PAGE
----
Robert Gober, Untitled, 1992–96. Photolithograph, 22 7/16 × 13 9/16 in. (57 × 34.5 cm). Edition no. 4/40. Whitney Museum of American Art, New York; purchase with funds from the Print Committee  97.5© Robert Gober 1992-1996
Nan Goldin, The Ballad of Sexual Dependency, 1979–96 (detail). Nine-carousel projection with approximately 700 slides, soundtrack, and titles, dimensions variable. Edition no. 1/10. Whitney Museum of American Art, New York; purchase with funds from The Charles Engelhard Foundation, the Mrs. Percy Uris Bequest, the Painting and Sculpture Committee, and the Photography Committee  92.127© Nan Goldin
Felix Gonzalez-Torres, Untitled [Billboard Poster], 1989. Photo-screenprint, 16 5/8 × 21 5/8 in. (42.2 × 54.9 cm). Published by the Public Art Fund Inc., New  York. Edition no. 28/250. Whitney Museum of American Art, New York; gift of Thea Westreich and Ethan Wagner  2005.138© The Felix Gonzalez-Torres Foundation
Glenn Ligon, Untitled (I Do Not Always Feel Colored), 1990. Oil stick and gesso on panel, 80 × 30 1/16 × 1 1/2 in.  (203.2 × 76.4 × 3.8 cm). Whitney Museum of American Art, New York; gift of The Bohen Foundation in honor of Thomas N. Armstrong <span class="caps">III  2001.275Courtesy of the Artist and Regen Projects, Los Angeles
Robert Mapplethorpe, Ken Moody and Robert Sherman, 1984. Gelatin silver print, 15 1/8 × 15 3/16 in. (38.4 × 38.6 cm). AP 1/2 AP. Whitney Museum of American Art, New York; gift of The Robert Mapplethorpe Foundation Inc.  97.103.3© The Robert Mapplethorpe Foundation Inc.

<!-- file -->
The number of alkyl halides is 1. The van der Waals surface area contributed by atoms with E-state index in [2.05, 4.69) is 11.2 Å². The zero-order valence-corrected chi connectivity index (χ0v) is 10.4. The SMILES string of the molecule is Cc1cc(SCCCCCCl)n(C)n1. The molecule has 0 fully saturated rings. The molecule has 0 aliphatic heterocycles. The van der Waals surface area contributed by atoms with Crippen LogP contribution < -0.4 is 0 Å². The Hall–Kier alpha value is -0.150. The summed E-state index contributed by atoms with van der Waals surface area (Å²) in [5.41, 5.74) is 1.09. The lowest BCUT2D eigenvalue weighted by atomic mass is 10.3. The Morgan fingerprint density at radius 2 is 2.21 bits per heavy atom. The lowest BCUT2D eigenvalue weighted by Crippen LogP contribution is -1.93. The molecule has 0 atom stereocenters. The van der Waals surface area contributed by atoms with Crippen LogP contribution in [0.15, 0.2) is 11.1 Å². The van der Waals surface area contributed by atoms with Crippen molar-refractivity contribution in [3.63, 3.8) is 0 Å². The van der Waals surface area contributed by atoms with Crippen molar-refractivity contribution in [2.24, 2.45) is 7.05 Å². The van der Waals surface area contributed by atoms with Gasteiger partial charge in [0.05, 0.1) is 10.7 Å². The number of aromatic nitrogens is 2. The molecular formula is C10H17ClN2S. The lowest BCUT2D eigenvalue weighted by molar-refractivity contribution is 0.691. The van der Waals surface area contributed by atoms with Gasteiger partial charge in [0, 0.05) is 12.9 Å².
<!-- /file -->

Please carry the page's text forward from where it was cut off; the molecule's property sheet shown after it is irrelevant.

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Installation Photography

Installation view of I, YOU, WE (Whitney Museum of American Art, New York, April 25–September 1, 2013). Photograph by Sheldan C. Collins
Installation view of I, YOU, WE (Whitney Museum of American Art, New York, April 25–September 1, 2013). Photograph by Sheldan C. Collins
Installation view of I, YOU, WE (Whitney Museum of American Art, New York, April 25–September 1, 2013). Photograph by Sheldan C. Collins
Installation view of I, YOU, WE (Whitney Museum of American Art, New York, April 25–September 1, 2013). Photograph by Sheldan C. Collins
Installation view of I, YOU, WE (Whitney Museum of American Art, New York, April 25–September 1, 2013). Photograph by Sheldan C. Collins
Installation view of I, YOU, WE (Whitney Museum of American Art, New York, April 25–September 1, 2013). Photograph by Sheldan C. Collins
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In the News

“This is an exhibition that faces AIDS head-on, as it does identity.”
The New York Times

“The Whitney Finds the Good Thing About the ’80s”
The Village Voice

Video: Curator David Kiehl leads a walk-through of the exhibition.
Here TV

“An intense and poignant selection of works from the Whitney’s permanent collection that is worth catching”
ARTnews

“A stunning, stirring exhibit”
A&U Magazine